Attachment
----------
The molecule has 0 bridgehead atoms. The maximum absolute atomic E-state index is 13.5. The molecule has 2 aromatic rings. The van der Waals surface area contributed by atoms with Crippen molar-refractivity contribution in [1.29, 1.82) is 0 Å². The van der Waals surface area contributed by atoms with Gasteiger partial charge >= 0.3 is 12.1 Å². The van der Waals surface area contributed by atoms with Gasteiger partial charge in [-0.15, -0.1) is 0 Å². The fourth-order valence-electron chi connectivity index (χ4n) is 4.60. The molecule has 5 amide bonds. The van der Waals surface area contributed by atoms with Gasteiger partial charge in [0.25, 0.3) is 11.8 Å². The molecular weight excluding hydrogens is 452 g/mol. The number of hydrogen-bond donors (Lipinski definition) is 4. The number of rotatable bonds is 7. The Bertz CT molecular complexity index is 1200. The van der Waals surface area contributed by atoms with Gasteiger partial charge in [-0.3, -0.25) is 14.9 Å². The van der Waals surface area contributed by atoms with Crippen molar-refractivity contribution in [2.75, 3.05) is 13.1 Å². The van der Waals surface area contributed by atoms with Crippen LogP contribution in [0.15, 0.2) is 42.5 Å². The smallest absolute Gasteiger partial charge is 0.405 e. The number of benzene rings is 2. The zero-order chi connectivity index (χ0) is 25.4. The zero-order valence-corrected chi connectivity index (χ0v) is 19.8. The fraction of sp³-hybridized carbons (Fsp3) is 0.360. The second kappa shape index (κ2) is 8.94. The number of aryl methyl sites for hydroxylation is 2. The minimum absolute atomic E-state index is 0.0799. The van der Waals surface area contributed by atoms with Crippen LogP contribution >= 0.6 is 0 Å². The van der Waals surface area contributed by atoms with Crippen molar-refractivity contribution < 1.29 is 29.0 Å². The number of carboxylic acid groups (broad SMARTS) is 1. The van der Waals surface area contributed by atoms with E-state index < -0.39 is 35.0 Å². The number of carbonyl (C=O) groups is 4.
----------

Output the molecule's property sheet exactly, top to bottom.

The molecule has 0 bridgehead atoms. The maximum absolute atomic E-state index is 13.5. The molecule has 2 aromatic rings. The van der Waals surface area contributed by atoms with Crippen molar-refractivity contribution in [1.29, 1.82) is 0 Å². The van der Waals surface area contributed by atoms with Gasteiger partial charge >= 0.3 is 12.1 Å². The van der Waals surface area contributed by atoms with Gasteiger partial charge in [-0.15, -0.1) is 0 Å². The fourth-order valence-electron chi connectivity index (χ4n) is 4.60. The molecule has 5 amide bonds. The van der Waals surface area contributed by atoms with Gasteiger partial charge in [0.25, 0.3) is 11.8 Å². The molecular weight excluding hydrogens is 452 g/mol. The number of hydrogen-bond donors (Lipinski definition) is 4. The number of rotatable bonds is 7. The Bertz CT molecular complexity index is 1200. The van der Waals surface area contributed by atoms with Gasteiger partial charge in [-0.3, -0.25) is 14.9 Å². The van der Waals surface area contributed by atoms with Crippen molar-refractivity contribution in [2.75, 3.05) is 13.1 Å². The van der Waals surface area contributed by atoms with Crippen LogP contribution in [0.15, 0.2) is 42.5 Å². The smallest absolute Gasteiger partial charge is 0.405 e. The number of benzene rings is 2. The zero-order chi connectivity index (χ0) is 25.4. The zero-order valence-corrected chi connectivity index (χ0v) is 19.8. The fraction of sp³-hybridized carbons (Fsp3) is 0.360. The second kappa shape index (κ2) is 8.94. The number of aryl methyl sites for hydroxylation is 2. The minimum absolute atomic E-state index is 0.0799. The van der Waals surface area contributed by atoms with Crippen LogP contribution >= 0.6 is 0 Å². The van der Waals surface area contributed by atoms with Crippen molar-refractivity contribution < 1.29 is 29.0 Å². The number of carboxylic acid groups (broad SMARTS) is 1. The van der Waals surface area contributed by atoms with E-state index < -0.39 is 35.0 Å². The number of carbonyl (C=O) groups is 4.